After a harrowing week in which three people were stabbed near the campus of the University of California at Davis, a former student was arrested Thursday in connection with the crimes.
Two of the victims died, including a UC-Davis student who was about to graduate and a community member known on campus as the “Compassion Guy.” The third victim was critically injured.
The spate of violence sowed fear across the quiet college town of Davis for a week as the police tried to track down suspects. There previously had not been a murder in Davis since 2019.
Here’s what else we know about the stabbings and how the university has responded.
The university cut ties with the suspect two days before the first stabbing.
The suspect, 21-year-old Carlos Reales Dominguez, was “separated” from the university for “academic reasons” on April 25, according to a university statement. The nature of this separation is unclear. A spokesperson for the university said she couldn’t provide more details beyond what was in public statements because of student-privacy laws.
Dominguez was arrested Thursday and charged Friday on two counts of murder and one count of attempted murder. At his arraignment he pleaded not guilty to all the charges.
“There is relief in knowing the alleged perpetrator of these senseless and violent acts is now in custody,” the chancellor of UC-Davis, Gary S. May, said in a campuswide message Thursday. “We can all breathe a little easier and begin to process the pain, fear, and sorrow we collectively experienced in the past week.”
The first victim, David Henry Breaux, was stabbed on April 27 in Davis’s Central Park. According to The Aggie, the university’s student newspaper, Breaux, 50, was known in the Davis community for asking people what compassion meant to them.
Two days later, Karim Abou Najm, a fourth-year computer-science student who was about to graduate, was stabbed in Davis’s Sycamore Park. Najm, 20, was from Davis and helped create a startup network for undergraduate researchers during his time at the university.
A third victim, Kimberlee Guillory, 64, was stabbed on May 1 while staying in a tent. She survived but was critically injured. The campus was locked down into Tuesday morning while police searched for a suspect, to no avail.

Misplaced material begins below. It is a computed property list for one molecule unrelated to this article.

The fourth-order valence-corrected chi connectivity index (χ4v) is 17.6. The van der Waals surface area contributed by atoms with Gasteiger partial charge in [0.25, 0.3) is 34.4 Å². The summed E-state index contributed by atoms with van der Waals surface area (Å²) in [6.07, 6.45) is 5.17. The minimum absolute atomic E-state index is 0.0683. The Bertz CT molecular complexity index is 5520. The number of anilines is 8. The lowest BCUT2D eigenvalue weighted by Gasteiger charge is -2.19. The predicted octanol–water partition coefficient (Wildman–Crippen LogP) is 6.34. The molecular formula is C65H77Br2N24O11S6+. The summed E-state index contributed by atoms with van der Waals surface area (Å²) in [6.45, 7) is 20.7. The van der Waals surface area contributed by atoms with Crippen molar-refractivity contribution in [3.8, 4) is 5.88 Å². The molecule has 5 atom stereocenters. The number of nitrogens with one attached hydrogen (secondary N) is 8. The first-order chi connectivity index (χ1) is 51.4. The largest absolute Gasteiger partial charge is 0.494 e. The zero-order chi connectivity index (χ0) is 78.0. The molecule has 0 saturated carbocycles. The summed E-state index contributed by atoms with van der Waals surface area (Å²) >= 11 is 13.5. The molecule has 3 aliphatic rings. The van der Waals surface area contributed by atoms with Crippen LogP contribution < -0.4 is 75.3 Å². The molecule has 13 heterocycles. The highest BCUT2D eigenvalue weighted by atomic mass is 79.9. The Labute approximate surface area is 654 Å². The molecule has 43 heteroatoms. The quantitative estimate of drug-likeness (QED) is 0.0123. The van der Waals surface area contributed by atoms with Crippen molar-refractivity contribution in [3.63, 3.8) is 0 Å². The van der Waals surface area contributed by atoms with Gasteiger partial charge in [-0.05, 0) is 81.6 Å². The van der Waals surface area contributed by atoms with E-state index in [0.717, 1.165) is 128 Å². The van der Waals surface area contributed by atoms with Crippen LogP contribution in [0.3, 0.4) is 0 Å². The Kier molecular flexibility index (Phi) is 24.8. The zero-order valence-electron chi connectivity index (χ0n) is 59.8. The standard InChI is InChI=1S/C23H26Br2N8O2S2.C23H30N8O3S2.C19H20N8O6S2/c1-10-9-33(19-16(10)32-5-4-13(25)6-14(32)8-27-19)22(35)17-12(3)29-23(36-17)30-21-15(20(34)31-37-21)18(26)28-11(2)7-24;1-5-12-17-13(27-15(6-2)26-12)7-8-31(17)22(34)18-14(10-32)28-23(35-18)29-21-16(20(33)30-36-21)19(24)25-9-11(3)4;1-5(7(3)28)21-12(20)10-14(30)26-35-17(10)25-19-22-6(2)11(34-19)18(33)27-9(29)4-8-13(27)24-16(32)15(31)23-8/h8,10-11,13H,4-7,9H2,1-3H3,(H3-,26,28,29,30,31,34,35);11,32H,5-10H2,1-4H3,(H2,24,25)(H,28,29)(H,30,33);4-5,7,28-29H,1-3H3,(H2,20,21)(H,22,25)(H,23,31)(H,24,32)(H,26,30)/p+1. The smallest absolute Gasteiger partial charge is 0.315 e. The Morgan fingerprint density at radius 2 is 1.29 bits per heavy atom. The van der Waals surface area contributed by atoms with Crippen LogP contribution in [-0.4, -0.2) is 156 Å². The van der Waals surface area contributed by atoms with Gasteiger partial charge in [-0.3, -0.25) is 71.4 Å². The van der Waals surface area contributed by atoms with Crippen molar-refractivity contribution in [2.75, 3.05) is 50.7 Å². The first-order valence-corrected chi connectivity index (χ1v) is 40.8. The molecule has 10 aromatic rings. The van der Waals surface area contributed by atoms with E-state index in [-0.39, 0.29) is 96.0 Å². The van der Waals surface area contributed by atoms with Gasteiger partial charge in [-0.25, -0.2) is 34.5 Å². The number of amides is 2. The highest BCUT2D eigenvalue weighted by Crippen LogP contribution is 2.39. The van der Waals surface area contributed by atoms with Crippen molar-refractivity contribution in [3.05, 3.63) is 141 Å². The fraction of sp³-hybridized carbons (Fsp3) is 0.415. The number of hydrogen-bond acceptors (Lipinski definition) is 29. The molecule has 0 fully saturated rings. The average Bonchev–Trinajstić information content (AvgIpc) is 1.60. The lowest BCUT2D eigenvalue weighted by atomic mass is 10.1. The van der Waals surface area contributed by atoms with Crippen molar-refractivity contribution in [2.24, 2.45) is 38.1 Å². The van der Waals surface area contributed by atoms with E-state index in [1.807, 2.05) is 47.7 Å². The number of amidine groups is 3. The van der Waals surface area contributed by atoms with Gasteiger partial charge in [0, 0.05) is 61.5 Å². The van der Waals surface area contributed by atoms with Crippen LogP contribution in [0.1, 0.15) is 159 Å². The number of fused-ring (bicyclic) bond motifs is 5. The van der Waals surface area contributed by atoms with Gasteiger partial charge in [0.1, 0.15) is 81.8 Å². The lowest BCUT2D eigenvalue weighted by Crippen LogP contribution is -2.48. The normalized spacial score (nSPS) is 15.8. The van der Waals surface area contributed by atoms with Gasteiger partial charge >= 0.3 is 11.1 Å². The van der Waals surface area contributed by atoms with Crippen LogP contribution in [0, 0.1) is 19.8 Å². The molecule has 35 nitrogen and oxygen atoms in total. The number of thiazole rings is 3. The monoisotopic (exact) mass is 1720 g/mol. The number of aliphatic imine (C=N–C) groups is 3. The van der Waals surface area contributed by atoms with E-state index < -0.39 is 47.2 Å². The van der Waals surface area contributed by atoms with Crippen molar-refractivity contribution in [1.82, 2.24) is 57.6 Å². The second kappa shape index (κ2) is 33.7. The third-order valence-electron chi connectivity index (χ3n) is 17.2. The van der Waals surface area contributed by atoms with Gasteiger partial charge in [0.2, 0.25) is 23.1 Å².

UC-Davis took steps to protect the campus, but students said the administration didn’t do enough.
After the second stabbing, Chancellor May announced that the university’s police department would increase its patrols on and off campus and expand its “Safe Ride” service. May urged community members not to travel alone.
On Tuesday, after the third stabbing, May announced a shift to remote instruction for classes after 6 p.m. The campus police department requested assistance from other departments in the UC system and tapped private security for additional support at night.
Some students were critical of the university for not canceling classes altogether or moving to fully online learning. Student leaders sent a letter to UC-Davis’s Academic Senate on Tuesday asking that it require all classes to go online or provide a virtual option until a suspect was apprehended.
“UC Davis students are justifiably fearful for their safety,” the letter reads. “As long as the perpetrator of these attacks remains at large, students are unable to safely travel to and from class. Both students and faculty deserve at minimum the option to stay home and attend classes remotely. We should not have to choose between our safety and academic success.”
With a suspect in custody, in-person evening classes will resume on Monday. The university has extended its pass-fail deadline.
The stabbings followed other campus tragedies this academic year.
The fall and spring terms have been pockmarked by a series of violent incidents on and near campuses, including shootings at Michigan State University and the Universities of Arizona and Virginia, and the killings of four University of Idaho students off campus. That’s not to mention the 18 shootings that have taken place in elementary and secondary schools in 2023.
At the University of Arizona, Thomas Meixner, chair of the hydrology and atmospheric sciences department, was shot and killed in October while walking to his office. A former graduate student was charged in Meixner’s murder. The suspect had been angry about a grade and was expelled several months before the shooting after repeatedly sending violent and threatening messages to faculty members.
The killing ignited tensions between faculty members and the administration; officials eventually admitted that they had missed multiple opportunities to intervene before the threats escalated to violence.
At the University of Idaho, it took police more than six weeks to arrest a suspect. During that time, many students fled campus and attended class online.